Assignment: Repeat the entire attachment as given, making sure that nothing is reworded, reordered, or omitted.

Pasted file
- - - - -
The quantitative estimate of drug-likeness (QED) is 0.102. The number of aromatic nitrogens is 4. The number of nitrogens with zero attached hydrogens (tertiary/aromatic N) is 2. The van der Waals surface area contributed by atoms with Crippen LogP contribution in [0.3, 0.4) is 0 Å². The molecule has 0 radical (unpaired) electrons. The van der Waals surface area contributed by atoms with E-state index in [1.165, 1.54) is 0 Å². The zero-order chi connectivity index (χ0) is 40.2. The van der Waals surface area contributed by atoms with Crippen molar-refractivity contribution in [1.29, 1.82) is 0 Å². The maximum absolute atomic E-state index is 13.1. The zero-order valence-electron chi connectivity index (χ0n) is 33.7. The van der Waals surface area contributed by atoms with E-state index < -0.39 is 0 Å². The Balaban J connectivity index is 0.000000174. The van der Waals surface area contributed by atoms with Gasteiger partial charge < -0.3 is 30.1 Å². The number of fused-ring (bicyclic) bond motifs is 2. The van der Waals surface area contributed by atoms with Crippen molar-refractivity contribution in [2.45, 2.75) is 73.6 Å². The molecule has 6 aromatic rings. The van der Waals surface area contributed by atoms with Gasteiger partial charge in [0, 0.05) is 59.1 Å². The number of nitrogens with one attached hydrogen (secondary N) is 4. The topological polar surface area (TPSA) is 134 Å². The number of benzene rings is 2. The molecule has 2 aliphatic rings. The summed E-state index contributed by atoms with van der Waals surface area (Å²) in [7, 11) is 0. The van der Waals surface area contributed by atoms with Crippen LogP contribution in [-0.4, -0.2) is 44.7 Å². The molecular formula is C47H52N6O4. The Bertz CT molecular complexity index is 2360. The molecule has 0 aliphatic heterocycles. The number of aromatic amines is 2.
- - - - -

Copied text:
The quantitative estimate of drug-likeness (QED) is 0.102. The number of aromatic nitrogens is 4. The number of nitrogens with zero attached hydrogens (tertiary/aromatic N) is 2. The van der Waals surface area contributed by atoms with Crippen LogP contribution in [0.3, 0.4) is 0 Å². The molecule has 0 radical (unpaired) electrons. The van der Waals surface area contributed by atoms with E-state index in [1.165, 1.54) is 0 Å². The zero-order chi connectivity index (χ0) is 40.2. The van der Waals surface area contributed by atoms with Crippen molar-refractivity contribution in [1.29, 1.82) is 0 Å². The maximum absolute atomic E-state index is 13.1. The zero-order valence-electron chi connectivity index (χ0n) is 33.7. The van der Waals surface area contributed by atoms with E-state index < -0.39 is 0 Å². The Balaban J connectivity index is 0.000000174. The van der Waals surface area contributed by atoms with Gasteiger partial charge < -0.3 is 30.1 Å². The number of fused-ring (bicyclic) bond motifs is 2. The van der Waals surface area contributed by atoms with Crippen molar-refractivity contribution in [2.45, 2.75) is 73.6 Å². The molecule has 6 aromatic rings. The van der Waals surface area contributed by atoms with Gasteiger partial charge in [0, 0.05) is 59.1 Å². The number of nitrogens with one attached hydrogen (secondary N) is 4. The topological polar surface area (TPSA) is 134 Å². The number of benzene rings is 2. The molecule has 2 aliphatic rings. The summed E-state index contributed by atoms with van der Waals surface area (Å²) in [7, 11) is 0. The van der Waals surface area contributed by atoms with Crippen LogP contribution in [-0.4, -0.2) is 44.7 Å². The molecular formula is C47H52N6O4. The Bertz CT molecular complexity index is 2360. The molecule has 0 aliphatic heterocycles. The number of aromatic amines is 2.